Child infections can increase the risk of developing certain mental illnesses in childhood and adolescents. Rebecca Nelson / Getty Images…
Rebecca Nelson / Getty Images
Researchers have traced the connection between certain infections and mental illnesses such as schizophrenia, depression and bipolar disorder. New research from Denmark supports that connection. The study, published Thursday in JAMA Psychiatry, shows that a variety of infections, also common as bronchitis, are associated with a higher risk of many mental illnesses in children and adolescents.
The findings support the idea that infections affect mental health, possibly by affecting the immune system.
“This idea that activation of the body’s immune-inflammatory system as a causal link in … choose mental illnesses is one that has really hit,” says Dr. Roger McIntyre, Professor of Psychology and Pharmacology at the University of Toronto, who was not involved in the study. “This study adds it generally, but builds on convincingly.”
In the new study, researchers gathered data on hospitalizations and prescription drugs for 1.1 million children born in Denmark between 1 January 1995 and 30 June 2012.
“We could follow individuals from birth, so there was no missing information during study time, “says Dr. Ole Köhler-Forsberg at Aarhus University Hospital, a neuroscience and one of the authors of the study.
Köhler-Forsberg and his colleagues used two national registries – one for receiving hospitalization information due to severe infections such as pneumonia and another for data on antimicrobial or antiparasitic drugs prescribed for children for less serious infections. “Most of them are the infections you and I and everyone else have experienced,” said Köhler-Forsberg.
While the majority of the children in the sample had some infections, only a small proportion of them were diagnosed with some form of mental illness. About 4 percent were diagnosed with conditions such as schizophrenia, attention deficit hyperactivity disorder, anxiety and personality disorders. And a total of 5.2 percent prescribed medications for mental disorders.
For all mental illnesses – excluding depression and bipolar disorder – the team found hospitals for infection was associated with a 84 percent higher risk of later diagnosis with a mental illness in a hospital and a 42 percent increased risk of prescribing a medicine for mental illness.
Less Serious Infections Treated in the outpatient environment with antibiotics, antiviral, antifungal or antiparasitic drugs Noble was associated with a 40 percent greater risk of diagnosing mental illness in a hospital and a 22 percent higher risk of recipe.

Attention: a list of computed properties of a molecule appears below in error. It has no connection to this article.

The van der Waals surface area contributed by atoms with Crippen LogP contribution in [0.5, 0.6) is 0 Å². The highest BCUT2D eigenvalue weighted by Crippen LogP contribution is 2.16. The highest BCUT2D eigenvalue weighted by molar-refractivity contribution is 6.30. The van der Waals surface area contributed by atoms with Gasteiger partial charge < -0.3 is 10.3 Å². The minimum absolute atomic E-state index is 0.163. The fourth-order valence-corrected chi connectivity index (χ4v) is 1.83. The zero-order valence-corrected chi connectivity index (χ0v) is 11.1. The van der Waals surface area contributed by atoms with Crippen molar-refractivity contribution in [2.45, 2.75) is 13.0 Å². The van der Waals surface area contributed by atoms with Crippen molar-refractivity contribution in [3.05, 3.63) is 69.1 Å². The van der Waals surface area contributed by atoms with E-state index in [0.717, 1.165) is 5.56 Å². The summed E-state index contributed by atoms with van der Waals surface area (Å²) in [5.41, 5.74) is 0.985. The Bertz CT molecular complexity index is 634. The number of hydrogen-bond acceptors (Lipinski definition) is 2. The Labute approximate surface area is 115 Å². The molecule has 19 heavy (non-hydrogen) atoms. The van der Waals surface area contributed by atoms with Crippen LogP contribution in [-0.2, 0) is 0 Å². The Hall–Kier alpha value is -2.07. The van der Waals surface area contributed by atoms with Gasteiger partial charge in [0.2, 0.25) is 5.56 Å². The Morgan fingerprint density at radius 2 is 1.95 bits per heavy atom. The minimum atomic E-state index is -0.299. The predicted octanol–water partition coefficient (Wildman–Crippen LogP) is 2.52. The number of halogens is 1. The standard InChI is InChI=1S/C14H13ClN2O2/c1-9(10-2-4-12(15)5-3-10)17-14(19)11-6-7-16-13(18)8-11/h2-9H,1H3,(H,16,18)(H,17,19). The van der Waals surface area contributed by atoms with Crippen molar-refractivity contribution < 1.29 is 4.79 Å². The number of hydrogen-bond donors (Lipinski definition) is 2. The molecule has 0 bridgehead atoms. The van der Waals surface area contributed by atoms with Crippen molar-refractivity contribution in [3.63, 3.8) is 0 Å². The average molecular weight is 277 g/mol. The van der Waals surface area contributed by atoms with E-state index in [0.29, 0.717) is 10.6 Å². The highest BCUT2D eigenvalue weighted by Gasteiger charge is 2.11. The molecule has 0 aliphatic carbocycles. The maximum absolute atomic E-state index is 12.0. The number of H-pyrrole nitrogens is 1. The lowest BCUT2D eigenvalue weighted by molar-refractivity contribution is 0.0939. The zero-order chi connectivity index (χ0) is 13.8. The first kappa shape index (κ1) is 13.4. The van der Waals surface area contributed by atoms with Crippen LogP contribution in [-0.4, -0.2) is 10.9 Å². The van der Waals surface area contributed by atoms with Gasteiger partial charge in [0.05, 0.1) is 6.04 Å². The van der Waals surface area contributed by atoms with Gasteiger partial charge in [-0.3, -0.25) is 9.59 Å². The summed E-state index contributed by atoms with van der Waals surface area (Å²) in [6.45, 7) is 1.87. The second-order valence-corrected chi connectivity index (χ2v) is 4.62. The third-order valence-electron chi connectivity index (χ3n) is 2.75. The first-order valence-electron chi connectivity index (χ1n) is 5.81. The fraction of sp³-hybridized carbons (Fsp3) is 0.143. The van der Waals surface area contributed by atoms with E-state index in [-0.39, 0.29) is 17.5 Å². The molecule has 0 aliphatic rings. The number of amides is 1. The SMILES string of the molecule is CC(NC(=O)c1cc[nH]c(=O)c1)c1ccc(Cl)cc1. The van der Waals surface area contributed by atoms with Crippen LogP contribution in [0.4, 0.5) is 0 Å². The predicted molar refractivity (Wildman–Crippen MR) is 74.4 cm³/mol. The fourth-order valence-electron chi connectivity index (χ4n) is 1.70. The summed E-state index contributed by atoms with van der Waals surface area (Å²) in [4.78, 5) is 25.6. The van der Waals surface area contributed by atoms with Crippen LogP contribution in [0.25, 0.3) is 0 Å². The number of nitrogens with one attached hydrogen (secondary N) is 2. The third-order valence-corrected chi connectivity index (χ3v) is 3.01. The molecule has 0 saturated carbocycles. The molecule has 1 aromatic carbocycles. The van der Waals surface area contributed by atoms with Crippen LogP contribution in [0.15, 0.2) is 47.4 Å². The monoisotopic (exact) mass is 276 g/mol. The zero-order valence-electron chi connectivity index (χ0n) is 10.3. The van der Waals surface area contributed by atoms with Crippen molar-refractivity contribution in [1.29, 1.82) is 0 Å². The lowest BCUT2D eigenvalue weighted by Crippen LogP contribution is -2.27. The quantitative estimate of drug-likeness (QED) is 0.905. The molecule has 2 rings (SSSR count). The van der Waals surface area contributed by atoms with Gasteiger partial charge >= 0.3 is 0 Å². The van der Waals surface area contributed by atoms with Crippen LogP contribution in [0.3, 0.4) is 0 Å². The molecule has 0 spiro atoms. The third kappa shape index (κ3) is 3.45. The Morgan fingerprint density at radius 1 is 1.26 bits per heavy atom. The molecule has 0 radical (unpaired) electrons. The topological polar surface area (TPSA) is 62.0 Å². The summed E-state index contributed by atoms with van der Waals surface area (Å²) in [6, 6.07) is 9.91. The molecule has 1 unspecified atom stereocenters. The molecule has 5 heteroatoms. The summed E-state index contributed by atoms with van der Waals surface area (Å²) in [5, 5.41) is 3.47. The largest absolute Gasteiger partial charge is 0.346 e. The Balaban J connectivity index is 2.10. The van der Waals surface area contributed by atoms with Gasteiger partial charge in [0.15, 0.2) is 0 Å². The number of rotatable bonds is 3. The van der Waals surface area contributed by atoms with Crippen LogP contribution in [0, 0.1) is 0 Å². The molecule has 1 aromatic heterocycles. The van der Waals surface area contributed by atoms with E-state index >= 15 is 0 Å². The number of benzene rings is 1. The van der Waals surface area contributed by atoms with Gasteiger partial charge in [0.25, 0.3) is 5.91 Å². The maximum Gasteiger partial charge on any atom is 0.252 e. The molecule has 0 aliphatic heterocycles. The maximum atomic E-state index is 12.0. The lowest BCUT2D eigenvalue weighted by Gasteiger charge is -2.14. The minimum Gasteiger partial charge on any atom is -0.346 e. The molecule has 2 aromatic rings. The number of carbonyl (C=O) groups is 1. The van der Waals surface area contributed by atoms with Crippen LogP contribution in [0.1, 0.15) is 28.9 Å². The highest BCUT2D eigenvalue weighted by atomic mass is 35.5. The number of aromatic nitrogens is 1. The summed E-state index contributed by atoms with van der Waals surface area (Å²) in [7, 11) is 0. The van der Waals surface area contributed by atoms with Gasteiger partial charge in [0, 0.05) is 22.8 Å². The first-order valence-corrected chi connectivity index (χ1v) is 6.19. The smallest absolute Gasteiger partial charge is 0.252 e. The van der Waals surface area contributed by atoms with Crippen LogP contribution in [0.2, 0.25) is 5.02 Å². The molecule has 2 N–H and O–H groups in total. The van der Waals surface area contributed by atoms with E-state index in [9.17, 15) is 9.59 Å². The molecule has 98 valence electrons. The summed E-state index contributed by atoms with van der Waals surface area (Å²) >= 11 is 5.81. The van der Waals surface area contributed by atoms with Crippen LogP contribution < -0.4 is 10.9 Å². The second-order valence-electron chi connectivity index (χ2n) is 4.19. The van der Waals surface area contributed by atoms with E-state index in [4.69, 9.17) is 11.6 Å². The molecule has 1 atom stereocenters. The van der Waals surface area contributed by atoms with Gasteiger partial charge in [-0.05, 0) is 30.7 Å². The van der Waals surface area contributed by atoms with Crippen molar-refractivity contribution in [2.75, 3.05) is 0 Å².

However, the increased risk of mental illness after infections was less dramatic when the authors made an additional analysis to look at the impact of genetics and home environment. The authors compared the results of more than 800,000 siblings in this population – siblings who had infections with those who did not. In this analysis, they found that the increased risk of mental illness after hospitalization fell to 21 percent (from 84 percent). Likewise, the risk of pre-registered psychotropic drugs after hospitalization fell to 17 percent.
But the risk did not fall to zero, notes Köhler-Forsberg. “It is also another foundational that made us more convinced that there is a connection between infections or the immune system and mental disorders,” he says.
The authors also found that the risk of mental disorder was highest within the first three months after an infection.
“And we also found that the more infections, and the more difficult the infections are, the risk also increased,” says Köhler-Forsberg. “So there is this infection burden that seems to affect the brain and mental disorders.”
Previous studies have also illustrated the connection between infections and mental illness, says McIntyre. For example, a 2013 study by a couple of members from the current research group showed that hospital stays due to autoimmune disorders and infections were associated with increased risk of mood disorders such as depression and bipolar in adults.